2016 left a bad taste in my mouth. However, the new year is an opportunity to cut loose from negativity and move on to better things. You know what else leaves a bad taste in my mouth? McGriddles.
I love the concept of the McGriddle: a breakfast sandwich enclosed in syrup-y pancakes (made by McDonald’s). The syrup, however, is highly problematic: although the bursts of sugar are momentarily pleasant, the shame of fake maple syrup-consumption lingers for hours afterwards… and physically lingers as a nasty chemical film on my teeth until my next meal or teeth-brushing. Please tell me I’m not the only person who experiences the icky mouth-feeling? The shame part might be specific to my Vermont-roots! Continue reading “Buttermilk Biscuits: The Real Deal”→
This is my new favorite bread: crisp on the outside, yet fluffy on the inside; aromatic of herbs when toasted, and it makes a killer sandwich! This recipe, from King Arthur Flour’s blog, Flourish, makes the best focaccia I’ve ever had (although my memories of Florence, Italy have grown a little dim…) and is quite easy.
Focaccia is a yeasted flat bread that originated in Italy that can be made into sandwiches, topped like a pizza, or eaten straight-up. The bread is dimpled by the baker’s fingers prior to baking to prevent excessive bubbling, and the garnishes of oil and salt make pockets of tastiness in the small divets. Continue reading “Herbed Focaccia”→
Asparagus is expensive- even more so when one considers how much woodiness typically needs to be cut off! There are few things more disappointing than tough and stringy asparagus. Recently, my parents bestowed a bounty of asparagus upon me from their garden in Vermont. Those tender spears were to-die-for (and free) so I think that I’ll be swearing off of grocery-store asparagus for the rest of my life! Continue reading “Asparagus-Pancetta Sauté”→
Remember that leek-corn-potato chowder recipe that I wrote about last week? This is a companion recipe which offers a way to use up those leek greens!
My husband introduced me to the wonderful world of dumplings during our college years. We would buy 50-count bags of frozen dumplings in Chinatown (R.I.P. Prosperity Dumplings) for $9 to keep in our freezers for emergency meals. Extremely greasy, and potentially rat/cockroach-contaminated, but so good.Continue reading “Leek & Pork Dumplings”→
My husband and I disagree about when our first date actually happened. I argue that we never went on any dates until after we were officially boyfriend and girlfriend. My husband maintains that a trip we made to Levain Bakery in our sophomore year in college counts as the first date. Whether intentionally or unintentionally, our plans to make the trip with friends turned into the two of us taking the 1-train from Columbia down Broadway to 72nd street. Sitting and talking in Verdi Square, we shared an oatmeal-raisin scone as well as their famously thick and gooey chocolate-chip-walnut cookie. Even though I didn’t consider it to be at the time, I think that we can retroactively call that a date!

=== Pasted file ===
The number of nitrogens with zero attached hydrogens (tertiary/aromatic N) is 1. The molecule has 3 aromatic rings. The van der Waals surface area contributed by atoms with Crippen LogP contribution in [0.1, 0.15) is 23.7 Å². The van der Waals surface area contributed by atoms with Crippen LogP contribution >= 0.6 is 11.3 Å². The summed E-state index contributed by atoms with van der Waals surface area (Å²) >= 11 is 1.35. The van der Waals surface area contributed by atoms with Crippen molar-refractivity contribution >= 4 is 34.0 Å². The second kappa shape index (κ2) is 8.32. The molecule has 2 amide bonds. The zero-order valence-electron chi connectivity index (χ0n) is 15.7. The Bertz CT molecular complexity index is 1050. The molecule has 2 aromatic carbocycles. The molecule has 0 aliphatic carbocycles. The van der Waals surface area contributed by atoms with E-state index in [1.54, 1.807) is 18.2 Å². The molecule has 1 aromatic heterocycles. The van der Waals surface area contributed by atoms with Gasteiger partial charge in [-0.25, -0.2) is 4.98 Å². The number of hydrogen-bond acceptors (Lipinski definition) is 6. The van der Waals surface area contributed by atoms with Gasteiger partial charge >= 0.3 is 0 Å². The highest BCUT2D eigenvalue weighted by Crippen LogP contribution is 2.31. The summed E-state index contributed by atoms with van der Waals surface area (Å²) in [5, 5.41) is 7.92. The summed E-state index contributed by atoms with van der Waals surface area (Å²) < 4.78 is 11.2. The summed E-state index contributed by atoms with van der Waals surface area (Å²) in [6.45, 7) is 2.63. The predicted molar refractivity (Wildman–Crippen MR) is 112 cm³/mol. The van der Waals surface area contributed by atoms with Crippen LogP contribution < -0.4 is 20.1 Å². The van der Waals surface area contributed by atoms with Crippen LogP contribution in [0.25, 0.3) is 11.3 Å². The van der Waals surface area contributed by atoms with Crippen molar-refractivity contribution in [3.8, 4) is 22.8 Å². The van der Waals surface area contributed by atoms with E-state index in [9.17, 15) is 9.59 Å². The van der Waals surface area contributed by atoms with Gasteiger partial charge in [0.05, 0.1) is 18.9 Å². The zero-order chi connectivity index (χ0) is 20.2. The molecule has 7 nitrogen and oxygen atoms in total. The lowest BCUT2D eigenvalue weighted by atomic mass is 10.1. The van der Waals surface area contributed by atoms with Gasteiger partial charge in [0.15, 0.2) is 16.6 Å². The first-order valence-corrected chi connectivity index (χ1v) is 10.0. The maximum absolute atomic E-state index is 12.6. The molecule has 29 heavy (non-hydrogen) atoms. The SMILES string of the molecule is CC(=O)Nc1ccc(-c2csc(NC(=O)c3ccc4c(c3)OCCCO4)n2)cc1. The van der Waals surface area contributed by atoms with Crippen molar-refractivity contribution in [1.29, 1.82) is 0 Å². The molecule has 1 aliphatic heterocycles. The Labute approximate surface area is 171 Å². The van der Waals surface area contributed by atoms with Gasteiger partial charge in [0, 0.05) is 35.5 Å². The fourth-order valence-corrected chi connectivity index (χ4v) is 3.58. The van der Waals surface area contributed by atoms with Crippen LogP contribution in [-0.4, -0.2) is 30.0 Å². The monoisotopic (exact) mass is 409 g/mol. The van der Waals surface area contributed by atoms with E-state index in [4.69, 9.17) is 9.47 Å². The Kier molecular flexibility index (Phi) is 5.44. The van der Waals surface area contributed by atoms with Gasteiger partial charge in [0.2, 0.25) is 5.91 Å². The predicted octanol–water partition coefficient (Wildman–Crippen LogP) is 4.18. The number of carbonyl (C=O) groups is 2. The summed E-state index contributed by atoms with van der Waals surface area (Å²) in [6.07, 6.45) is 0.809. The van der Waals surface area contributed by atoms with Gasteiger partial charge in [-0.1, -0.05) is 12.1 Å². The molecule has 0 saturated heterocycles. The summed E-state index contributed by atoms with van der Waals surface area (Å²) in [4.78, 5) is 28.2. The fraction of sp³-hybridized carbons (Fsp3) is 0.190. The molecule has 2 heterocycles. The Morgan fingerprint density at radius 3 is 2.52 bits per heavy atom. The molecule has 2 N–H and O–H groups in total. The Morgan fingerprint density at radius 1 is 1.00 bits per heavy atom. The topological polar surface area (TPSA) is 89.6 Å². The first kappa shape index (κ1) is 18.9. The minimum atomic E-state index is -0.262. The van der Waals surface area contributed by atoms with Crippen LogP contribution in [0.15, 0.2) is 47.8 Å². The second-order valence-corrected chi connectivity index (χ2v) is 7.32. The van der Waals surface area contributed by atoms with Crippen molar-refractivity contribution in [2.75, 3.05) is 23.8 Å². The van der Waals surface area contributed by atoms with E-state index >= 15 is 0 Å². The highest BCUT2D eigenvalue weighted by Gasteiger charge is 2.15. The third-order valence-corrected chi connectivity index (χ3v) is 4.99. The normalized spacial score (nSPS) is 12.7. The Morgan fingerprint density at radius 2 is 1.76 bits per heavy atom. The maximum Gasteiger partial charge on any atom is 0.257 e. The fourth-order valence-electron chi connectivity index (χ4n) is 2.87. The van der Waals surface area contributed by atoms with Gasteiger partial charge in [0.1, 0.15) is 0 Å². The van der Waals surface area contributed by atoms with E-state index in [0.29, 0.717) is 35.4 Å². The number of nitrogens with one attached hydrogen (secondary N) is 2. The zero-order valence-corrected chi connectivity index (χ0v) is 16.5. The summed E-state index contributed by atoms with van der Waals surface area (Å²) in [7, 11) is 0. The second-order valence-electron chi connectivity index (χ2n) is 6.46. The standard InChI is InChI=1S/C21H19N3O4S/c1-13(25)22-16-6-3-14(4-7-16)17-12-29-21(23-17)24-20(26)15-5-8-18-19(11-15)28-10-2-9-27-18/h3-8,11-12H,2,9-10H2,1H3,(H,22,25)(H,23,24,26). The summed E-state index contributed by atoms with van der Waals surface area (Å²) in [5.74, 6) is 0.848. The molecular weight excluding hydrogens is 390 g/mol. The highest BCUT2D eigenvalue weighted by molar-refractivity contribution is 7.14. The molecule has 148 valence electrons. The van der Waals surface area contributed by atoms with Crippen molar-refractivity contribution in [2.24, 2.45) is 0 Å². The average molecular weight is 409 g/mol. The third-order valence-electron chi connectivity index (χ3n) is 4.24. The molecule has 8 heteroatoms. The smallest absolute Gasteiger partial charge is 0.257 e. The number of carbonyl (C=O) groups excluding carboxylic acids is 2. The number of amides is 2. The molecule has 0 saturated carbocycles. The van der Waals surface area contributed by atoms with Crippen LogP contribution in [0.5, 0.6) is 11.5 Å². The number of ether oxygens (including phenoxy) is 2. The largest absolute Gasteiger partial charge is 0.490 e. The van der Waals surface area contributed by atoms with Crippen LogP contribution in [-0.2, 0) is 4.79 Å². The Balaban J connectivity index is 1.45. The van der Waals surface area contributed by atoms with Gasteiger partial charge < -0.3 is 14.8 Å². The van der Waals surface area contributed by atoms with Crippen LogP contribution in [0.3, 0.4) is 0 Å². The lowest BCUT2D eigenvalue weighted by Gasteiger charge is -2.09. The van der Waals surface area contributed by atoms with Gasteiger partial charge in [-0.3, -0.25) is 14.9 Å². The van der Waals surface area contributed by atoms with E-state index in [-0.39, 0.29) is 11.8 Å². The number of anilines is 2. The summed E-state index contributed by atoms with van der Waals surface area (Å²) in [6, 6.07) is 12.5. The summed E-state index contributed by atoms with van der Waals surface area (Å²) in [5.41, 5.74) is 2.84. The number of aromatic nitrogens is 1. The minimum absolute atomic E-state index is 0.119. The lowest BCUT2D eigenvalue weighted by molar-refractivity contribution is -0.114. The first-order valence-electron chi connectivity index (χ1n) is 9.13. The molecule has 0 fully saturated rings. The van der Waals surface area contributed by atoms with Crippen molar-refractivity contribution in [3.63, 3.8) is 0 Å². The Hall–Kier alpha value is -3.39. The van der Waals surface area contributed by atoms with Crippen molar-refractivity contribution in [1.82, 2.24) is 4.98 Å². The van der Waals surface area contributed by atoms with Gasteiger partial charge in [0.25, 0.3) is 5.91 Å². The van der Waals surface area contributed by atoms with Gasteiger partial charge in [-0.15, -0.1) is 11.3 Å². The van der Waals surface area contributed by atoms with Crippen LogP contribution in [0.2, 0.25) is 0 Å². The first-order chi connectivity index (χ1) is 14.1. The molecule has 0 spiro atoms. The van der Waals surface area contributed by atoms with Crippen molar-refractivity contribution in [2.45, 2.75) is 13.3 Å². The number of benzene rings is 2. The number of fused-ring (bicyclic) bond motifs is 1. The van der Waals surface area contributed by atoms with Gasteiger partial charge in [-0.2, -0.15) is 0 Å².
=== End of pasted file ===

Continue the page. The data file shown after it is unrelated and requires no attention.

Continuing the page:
The occasion for us to share scones once again this past weekend was far less ambiguous: I was just trying to get my husband out of bed on a weekend morning! Continue reading “Mango Scones”→
Raw radishes are strong, to put it lightly. My husband was quite put-off by the uniquely spicy flavor that assaulted his senses when I showed him our latest CSA haul. I enjoy the sharp taste, but could not see myself stomaching the whole bunch shaved onto an endless succession of radish-y salads. Surely, I thought, there must be another way to enjoy these beautiful veggies.
Radishes are an ingredient that I had associated with health-nuts, believing that they were a vegetable to be tolerated for health benefits, but not enjoyed. I was doubtful (as you might be, as well) of the palatability of the cooked radishes that I came across while flipping through recipes. However, I (and the two carnivores that I fed this dish to) can attest that it is absolutelyaddictive!
I had always thought of turnips as the boring version of potatoes. A vegetable to be tolerated, but not enjoyed. After reading that Hakurei turnips are the “caviar of the turnip family,” I was thoroughly intrigued. I was able to get my hands on a bunch through our CSA. If you are lucky enough to acquire this tender turnip, usually outside of the realm of the grocery store, then I suggest trying out this preparation inspired by a PBS recipe. The resulting dish is highly complex, slightly sweet, and refreshing. Continue reading “Hakurei Turnip & Shiitake Soba”→
I was never forced to eat brussels sprouts as a child, but was well-aware of their reputation as a torture-device employed by parents against their children. When I encountered real-life brussels sprouts in my high school cafeteria, I found that they lived up to their bad reputation.
It was only a few years ago that I gave brussels sprouts a second try. My little sister had found a simple, yet tasty, recipe from Alton Brown and I fell in love with the crisp-tender sprouts. I quickly forgot why I had disliked brussels sprouts in the first place, and began to buy fresh sprouts regularly at Costco. Continue reading “Brussels Sprouts-Pecan-Cranberry Sauté”→